Friday, July 31, 2015

Drawing backgrounds with powerpoint.

Elephant in Winter
 I'm frustrated drawing in photoshop. I can't manipulate shapes and my color, pattern and texture choices are very limited.

So I experimented by drawing backgrounds in powerpoint.

I like the Elephant in Winter better than the Alligator's Car Ride because I didn't use a black line in the background of the Elephant image. Wondering if I should take away the black lines entirely. Will have to give it a try.

Alligator's Car Ride

Sunday, July 26, 2015

Her Majesty Edited in Photoshop

Finished Image
I was curious to see what a drawing of mine would look like superimposed on a photographic background. I imported my digitized drawing into photoshop and erased the background. Then I selected a throne room image from the internet edited it to black and white and combined the two. Here are the results. What do you think?
Throne Room from the internet

My drawing erased background

Tuesday, July 21, 2015

Using photographs as backgrounds.

Here are a few of my experiments using photographs as backgrounds. I dropped color into the images, erased the background of the images, then superimposed them over altered photos in powerpoint. From powerpoint they were saved as jpg's.

TEARFUL. Above are the two images I merged to make the image below. Apparently there is a way to do layers in Photoshop, I just haven't learned how yet.

Here are a few other similar experiments using my photos and ones from the internet.

Not sure where the brown on the back of his pants come from. UGH.
 The gray background was appropriate for this image.
STARFISH BOY: I actually like this one best. The boy was a pretty sketchy image. I like the feel of him and the bright fresh colors.

GIVE: Below: Using our studio as a background. I wish I would not have added the foreground layer so soon. Live and learn.

And one more: IN THE AIR

Coloring In my latest drawings

I've been drawing mainly Elephants for the daily Doodle Day posts. With broad black outlines. It was a cinch to color them in with photoshop. Here are my before and afters.

 Temper. I dropped color in using photoshop. Erased the background. Created the background in powerpoint, then added the colored elephant image. I think the values are all too similar. Might have been more effective if elephant had been something like a lighter red-violet. I'll have to try that.

Bear sewing was actually a drawing from a few months ago. The original was very detailed which made dropping color in tedious. Lesson learned, keep the patterns big if I plan to use photoshop to color them in.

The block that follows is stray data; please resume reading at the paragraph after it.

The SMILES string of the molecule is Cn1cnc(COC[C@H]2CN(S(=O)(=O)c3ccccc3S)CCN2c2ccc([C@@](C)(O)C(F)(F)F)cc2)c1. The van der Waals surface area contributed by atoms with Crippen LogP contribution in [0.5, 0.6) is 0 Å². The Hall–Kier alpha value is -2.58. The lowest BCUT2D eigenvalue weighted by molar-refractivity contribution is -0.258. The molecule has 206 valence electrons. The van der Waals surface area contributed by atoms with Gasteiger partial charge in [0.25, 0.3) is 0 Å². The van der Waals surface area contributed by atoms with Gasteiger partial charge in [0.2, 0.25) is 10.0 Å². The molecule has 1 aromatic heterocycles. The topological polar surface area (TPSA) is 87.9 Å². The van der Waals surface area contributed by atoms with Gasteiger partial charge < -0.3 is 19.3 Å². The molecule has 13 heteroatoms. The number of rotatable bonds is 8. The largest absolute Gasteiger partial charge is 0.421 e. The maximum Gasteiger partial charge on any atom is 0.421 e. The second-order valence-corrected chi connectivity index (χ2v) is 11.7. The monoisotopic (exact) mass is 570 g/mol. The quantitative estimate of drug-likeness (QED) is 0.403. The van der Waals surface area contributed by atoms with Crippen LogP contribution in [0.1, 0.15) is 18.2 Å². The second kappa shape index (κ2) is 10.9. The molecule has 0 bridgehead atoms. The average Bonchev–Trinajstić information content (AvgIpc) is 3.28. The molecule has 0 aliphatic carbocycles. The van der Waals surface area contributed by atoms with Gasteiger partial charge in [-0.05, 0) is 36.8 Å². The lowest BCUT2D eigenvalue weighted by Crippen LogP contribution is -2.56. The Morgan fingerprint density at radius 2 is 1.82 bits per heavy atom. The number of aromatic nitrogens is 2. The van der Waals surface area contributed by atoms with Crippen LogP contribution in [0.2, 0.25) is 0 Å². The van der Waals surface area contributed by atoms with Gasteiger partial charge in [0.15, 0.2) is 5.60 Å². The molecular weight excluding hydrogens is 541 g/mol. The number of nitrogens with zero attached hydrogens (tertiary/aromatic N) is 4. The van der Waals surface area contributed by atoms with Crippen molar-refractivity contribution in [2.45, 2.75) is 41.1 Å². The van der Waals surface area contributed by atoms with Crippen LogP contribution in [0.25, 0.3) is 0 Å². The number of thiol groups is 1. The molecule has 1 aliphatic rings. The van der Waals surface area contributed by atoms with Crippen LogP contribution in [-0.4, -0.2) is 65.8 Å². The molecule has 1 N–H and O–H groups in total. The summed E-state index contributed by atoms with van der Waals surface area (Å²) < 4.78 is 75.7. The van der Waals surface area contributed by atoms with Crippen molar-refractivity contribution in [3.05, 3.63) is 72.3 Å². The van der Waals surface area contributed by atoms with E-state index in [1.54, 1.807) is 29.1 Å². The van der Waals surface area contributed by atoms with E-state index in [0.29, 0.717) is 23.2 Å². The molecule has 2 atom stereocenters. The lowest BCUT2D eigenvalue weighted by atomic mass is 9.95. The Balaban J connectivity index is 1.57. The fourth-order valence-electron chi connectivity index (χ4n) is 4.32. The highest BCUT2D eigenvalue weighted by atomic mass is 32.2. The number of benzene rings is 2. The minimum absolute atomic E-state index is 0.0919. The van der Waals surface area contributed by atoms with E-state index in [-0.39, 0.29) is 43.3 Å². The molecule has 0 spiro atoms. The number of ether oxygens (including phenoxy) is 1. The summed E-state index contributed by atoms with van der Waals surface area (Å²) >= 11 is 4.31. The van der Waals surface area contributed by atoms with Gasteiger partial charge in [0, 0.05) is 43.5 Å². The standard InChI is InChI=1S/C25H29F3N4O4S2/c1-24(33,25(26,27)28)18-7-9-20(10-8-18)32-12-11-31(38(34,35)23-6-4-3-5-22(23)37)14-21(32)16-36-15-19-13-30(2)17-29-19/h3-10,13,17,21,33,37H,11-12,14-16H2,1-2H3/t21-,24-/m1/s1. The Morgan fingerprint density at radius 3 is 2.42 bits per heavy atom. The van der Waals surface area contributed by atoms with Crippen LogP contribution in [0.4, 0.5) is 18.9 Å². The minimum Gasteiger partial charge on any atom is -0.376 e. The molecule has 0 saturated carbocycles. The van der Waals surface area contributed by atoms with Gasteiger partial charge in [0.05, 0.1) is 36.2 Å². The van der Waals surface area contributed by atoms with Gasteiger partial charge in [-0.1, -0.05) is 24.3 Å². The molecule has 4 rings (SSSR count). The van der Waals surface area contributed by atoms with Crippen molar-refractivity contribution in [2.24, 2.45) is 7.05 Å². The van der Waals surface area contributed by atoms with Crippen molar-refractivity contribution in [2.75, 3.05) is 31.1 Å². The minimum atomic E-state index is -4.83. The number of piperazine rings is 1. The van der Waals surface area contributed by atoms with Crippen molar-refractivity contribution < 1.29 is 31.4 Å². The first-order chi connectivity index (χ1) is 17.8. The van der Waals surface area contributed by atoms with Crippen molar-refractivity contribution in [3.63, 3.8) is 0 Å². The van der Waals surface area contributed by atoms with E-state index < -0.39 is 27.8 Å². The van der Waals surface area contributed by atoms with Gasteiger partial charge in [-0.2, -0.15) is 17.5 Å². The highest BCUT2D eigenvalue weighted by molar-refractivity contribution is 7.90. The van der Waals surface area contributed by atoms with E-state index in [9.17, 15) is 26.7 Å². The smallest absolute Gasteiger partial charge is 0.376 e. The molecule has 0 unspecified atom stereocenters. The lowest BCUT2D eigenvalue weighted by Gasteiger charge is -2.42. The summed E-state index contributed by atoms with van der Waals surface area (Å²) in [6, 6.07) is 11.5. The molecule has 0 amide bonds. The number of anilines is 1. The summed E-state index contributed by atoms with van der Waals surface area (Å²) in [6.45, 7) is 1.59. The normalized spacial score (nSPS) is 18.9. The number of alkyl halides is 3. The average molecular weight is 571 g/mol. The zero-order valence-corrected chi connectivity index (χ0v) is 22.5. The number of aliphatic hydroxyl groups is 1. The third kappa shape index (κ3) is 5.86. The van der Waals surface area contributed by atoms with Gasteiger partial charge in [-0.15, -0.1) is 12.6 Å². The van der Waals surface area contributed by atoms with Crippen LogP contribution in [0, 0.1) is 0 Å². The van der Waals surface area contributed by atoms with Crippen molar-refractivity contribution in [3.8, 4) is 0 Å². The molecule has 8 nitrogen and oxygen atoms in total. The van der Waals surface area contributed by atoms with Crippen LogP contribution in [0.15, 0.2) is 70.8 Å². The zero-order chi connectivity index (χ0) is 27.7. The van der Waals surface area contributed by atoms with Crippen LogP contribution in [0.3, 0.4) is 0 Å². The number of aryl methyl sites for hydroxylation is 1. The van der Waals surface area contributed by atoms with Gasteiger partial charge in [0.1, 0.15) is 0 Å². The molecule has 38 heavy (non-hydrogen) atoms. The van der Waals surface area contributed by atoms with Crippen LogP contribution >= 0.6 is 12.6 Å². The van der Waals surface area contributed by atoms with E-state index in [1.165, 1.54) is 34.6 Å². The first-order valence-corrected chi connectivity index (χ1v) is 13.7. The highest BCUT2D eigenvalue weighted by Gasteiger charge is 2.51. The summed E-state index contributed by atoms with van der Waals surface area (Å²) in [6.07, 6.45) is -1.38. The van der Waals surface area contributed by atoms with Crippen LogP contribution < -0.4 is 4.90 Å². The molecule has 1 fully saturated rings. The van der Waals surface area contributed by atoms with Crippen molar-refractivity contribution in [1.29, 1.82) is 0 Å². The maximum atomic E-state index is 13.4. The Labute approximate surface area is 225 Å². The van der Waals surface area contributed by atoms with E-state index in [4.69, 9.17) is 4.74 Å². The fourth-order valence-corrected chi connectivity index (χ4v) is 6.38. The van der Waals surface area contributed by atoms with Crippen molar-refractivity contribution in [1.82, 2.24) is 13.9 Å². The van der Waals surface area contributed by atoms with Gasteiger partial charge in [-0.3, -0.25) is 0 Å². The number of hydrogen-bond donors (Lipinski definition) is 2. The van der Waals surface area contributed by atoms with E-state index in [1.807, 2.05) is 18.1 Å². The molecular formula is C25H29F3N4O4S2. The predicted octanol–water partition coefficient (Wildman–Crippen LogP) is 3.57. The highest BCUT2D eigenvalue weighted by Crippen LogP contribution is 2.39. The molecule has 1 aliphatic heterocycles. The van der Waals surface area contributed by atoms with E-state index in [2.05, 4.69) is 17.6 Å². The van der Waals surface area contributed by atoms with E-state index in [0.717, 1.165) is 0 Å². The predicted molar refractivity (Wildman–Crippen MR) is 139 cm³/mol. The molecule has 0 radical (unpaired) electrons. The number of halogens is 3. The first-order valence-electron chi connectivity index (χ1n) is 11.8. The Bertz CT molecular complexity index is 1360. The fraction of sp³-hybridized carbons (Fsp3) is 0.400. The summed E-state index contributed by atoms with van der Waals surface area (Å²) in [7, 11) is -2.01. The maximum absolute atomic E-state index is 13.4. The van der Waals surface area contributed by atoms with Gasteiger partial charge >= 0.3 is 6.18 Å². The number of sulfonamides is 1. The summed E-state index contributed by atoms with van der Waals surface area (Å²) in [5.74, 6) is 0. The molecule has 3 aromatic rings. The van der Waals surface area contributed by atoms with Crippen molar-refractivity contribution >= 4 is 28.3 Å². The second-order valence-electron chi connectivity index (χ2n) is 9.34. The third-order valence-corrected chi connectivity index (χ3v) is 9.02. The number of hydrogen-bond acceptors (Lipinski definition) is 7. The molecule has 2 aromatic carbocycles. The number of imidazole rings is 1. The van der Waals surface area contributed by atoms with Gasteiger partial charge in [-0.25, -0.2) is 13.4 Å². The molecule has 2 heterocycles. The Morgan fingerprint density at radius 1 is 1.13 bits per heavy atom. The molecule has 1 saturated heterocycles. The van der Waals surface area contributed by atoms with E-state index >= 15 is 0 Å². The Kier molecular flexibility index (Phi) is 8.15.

I really like this drawing. Coloring it with photoshop was ok but I'm noticing the more you click to change colors, the more detail is absorbed and lost. 

Dazzle [left] and Discovery [below] were two of the most successful using drop in colors and not much else. I'm getting the message here that perhaps simpler is better for straight drop in colors.

Friday, July 17, 2015

Discovering Photoshop.

I've put off purchasing photoshop because I couldn't really afford it. BUT I saved my money, got a couple of part time gigs and now am on board. I wanted to be able to digitally edit my line drawings, drop in colors and paint backgrounds or whatever. So far, I've only learned the bucket and limited  paint brush applications. BUT I'm SO excited to learn more. Here are my first attempts.

Wednesday, July 1, 2015

For Will Terry's SVS Illustration Challenge

Thumbnails: Exploring the possibilities.
The prompt was: "Amanda was excited to go to the cottage until...." My first instinct was to do something with the candy cottage from Hansel and Gretel. Also wanted to use the witch.

Step 1: Quick sketching the thumbnails of my idea, a candy cottage with a scarey witch and Amanda, who just realizes what she's gotten herself into.

Step 2: Enlarging the idea, expanding on the concept, a baking school, pictures on the wall of former students, including Hansel and Gretel.

Step 3: Refining the characters of Amanda and the witch.

Step 4: The line version of the composition.

 Step 5: A colored pencil version. Not happy with the lettering, texture or table top perspective.

 Step 6: The final in opaque watercolors. 

NOTE: After I posted for Will's School for Visual Storytelling, I also posted on the facebook page PB Illustrator's critique group and got the following wonderful advice: from Kim MacPherson "Nice concept! I don't know where you want the viewer's eyes to go first but I see Amanda, then the witch, then the portraits. But I think different viewers will see this different wants because the values across the whole piece are very similar. Try squinting your eyes or holding this off at a distance or scanning and changing to grayscale and you'll see what I mean. I would make Amanda pop more by making her colors have a distinctive value... And maybe tone down the colors on the tablecloth and candy and other areas... Just focus in on her, he witch and the portraits... Everything else is important, but background so maybe use less color and toned down in those "supporting player" areas... Otherwise it comes across as a bit busy. But it's still cute!" 

Next on my agenda? Back to the studio to work on Kim's suggestions. Thanks again Kim!

June '15: Doodle Day Hand Lettering

I hadn't done any hand lettering to speak of since my teaching days. These were for the facebook page, Doodle Day. I pretty much chose my own words for this month. It was fun. I'm feeling more confident about hand lettering after this month.